I have an operation on a large array written in array notation. Since the array is large, what I really want is the work to be split up across many cores, and each core to use SIMD units to perform its work. Is there an easy way to specify that the work should be divided up among however many threads there are in the machine?
Or do I need to rewrite the array notation as a loop and turn it into a cilk_for loop? In that case, would placing a #pragma simd before the cilk_for loop succeed in telling the compiler that the work is vecotrizable, or does that only work for regular loops?
Thanks in advance for any info.
cilk_for _Simd specifies a loop to be split among workers with simd vectorization of the chunks. Prior to the introduction of this notation, it was necessary to split the loop explicitly to get simd vectorization. Array notation by itself doesn't allow for splitting among workers.
You're probably aware of this, but an array operation suitable for cilk_for _Simd normally can't use more than 1 worker per core effectively.
It's not a restriction, it's simply that you would normally get best performance with each worker running on a separate core (on CPUs other than Xeon Phi KNC).
I don't know anything you can do on KNC beyond testing with various settings of CILK_NWORKERS. I usually get best performance of cilk_for around CILK_NWORKERS=118 on my very old 61-core KNC. KNC allows each hardware thread access to VPU at most every other clock cycle, so that 2 workers per core should have some advantage (but the default of 4 workers per core is usually slower than 2).
The design of Xeon Phi KNL permits a single worker per core to achieve full performance (more like host CPU), but I don't know whether any option will be implemented to assure that cilk_plus(tm) workers are distributed evenly across cores. I don't have sufficient access to KNL to get experience with cilk_plus(tm) on that CPU.
It seems that affinity mechanisms to facilitate peak multi-core performance are incompatible with the "composability" feature. Mechanisms such as KMP_HW_SUBSET for OpenMP are predicated on a single job having exclusive use of the processor.
Tim is correct that array notation does not take advantage of multiple cores. The problem with cilk_for _Simd is that it uses a very primitive algorithm for breaking a parallel loop into SIMD chunks. You might get better performance by explicitly tiling your array operation into 2-dimensional vector-aligned chunks that fit in L1 cache. Use a cilk_for outer loop to loop over the tiles and a SIMD inner loop to process each tile. Some experimentation with tile sizes will certainly be needed.
I agree with Tim that you need to experiment with CILK_NWORKERS. If your processor has P cores, the best values for CILK_NWORKERS is often P, P - 1, 2*P, 2*P - 1, 4*P, or 4*P - 4. If you are mixing code with OpenMP or if there are other jobs running on your system, then you might be tempted to use smaller values of CILK_NWORKERS, and maybe you should, BUT -- our experience is that there is not much penalty for making CILK_NWORKERS too large. A 2x oversubscription is typically not a problem for Cilk code, except for the disappointment of not getting the 2x performance boost you might be hoping for.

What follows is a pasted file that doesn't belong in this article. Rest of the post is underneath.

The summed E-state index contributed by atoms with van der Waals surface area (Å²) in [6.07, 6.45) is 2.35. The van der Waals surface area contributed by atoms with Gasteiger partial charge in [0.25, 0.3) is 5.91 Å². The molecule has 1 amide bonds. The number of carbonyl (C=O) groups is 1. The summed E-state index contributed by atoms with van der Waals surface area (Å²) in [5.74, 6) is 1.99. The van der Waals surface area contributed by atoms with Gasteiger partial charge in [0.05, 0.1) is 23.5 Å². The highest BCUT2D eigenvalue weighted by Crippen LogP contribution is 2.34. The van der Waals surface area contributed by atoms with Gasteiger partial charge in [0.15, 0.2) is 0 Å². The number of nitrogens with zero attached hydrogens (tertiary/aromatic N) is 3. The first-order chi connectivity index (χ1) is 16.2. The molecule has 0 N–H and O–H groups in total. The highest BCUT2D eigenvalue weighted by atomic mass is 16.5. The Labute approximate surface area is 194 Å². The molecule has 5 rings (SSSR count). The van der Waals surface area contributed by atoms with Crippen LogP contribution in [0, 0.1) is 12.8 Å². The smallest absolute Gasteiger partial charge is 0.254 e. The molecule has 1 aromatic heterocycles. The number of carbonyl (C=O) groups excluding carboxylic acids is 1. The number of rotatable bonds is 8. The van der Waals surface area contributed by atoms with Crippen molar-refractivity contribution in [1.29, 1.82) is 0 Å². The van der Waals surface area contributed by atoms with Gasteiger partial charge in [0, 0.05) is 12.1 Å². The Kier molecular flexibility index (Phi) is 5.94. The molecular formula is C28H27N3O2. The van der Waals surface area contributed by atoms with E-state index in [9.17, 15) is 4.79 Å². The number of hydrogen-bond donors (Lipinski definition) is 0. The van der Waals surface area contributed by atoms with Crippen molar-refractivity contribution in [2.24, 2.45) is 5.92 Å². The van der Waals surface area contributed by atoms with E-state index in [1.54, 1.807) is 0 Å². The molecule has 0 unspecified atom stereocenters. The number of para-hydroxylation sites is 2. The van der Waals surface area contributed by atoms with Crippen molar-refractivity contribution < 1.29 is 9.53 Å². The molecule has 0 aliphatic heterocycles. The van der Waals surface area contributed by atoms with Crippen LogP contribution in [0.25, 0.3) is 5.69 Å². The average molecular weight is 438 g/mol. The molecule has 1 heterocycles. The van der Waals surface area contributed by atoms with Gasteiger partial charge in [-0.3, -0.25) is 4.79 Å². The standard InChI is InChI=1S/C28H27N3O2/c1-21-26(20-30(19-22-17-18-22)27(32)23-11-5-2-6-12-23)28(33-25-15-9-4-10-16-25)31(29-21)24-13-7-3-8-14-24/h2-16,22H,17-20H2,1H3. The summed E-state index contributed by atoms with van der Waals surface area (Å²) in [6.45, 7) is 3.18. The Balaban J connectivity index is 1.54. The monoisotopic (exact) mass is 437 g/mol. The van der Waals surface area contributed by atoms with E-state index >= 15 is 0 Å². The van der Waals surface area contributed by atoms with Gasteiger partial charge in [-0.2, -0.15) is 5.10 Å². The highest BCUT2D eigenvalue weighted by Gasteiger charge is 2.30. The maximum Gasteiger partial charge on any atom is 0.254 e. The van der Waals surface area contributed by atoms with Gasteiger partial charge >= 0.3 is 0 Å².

Performance peaking at CILK_NWORKERS = 2*P -1 for P cores with hyperthreading is typical for host CPUs. I assume this is because it keeps all cores busy. It resembles the performance of gnu OpenMP on Windows (7,8,...) because the gnu OpenMP for Windows doesn't support affinity.
That brings up the question of gnu cilkplus, which unfortunately still falls short of being capable of running my benchmarks (even on linux).
People mean various things by the term "over-subscription." Setting more workers than available logical processors clearly justifies the term. More workers than available cores is a normal expectation for KNC (but on KNC it's typical for 1 core to be unavailable to the application). The number of available VPU slots might be a number to shoot for (or something equivalent on other CPUs), but that's not a well defined concept, nor is there a scheduler facility for cilk_plus(tm) to spread the workers out so as to match available VPU slots.
We ran tests on KNC which showed that TBB affinity facilities could boost performance over cilk_plus(tm), but (in my view) this makes TBB more difficult to use than OpenMP, so it's understandable that cilk_plus(tm) doesn't offer such facilities
In the 5 cases of cilk_for _Simd in my benchmarks at https://github.com/tprince/lcd , performance is at least 60% of C + Openmp 4.0 with Intel C++ on HSW 2 core HT laptop (CILK_NWORKERS=3), so I think it's satisfactory. There are significant gains from both simd and multiple workers.
On my KNC, cilk_for performance generally is less than 40% of OpenMP, but I suppose it still meets the goals of cilk_plus(tm).
I haven't seen any new publications assessing cilk_plus performance on MIC since we published at TACC 2012 symposium.
There are a few cases where cilk_plus(tm) array notation performance has improved since then, but I haven't seen much as far as multi-core performance is concerned.
Intel didn't want to put any such papers up on this site when we were working on KNC. I don't think matching performance of OpenMP on MIC was a goal for cilk_plus(tm).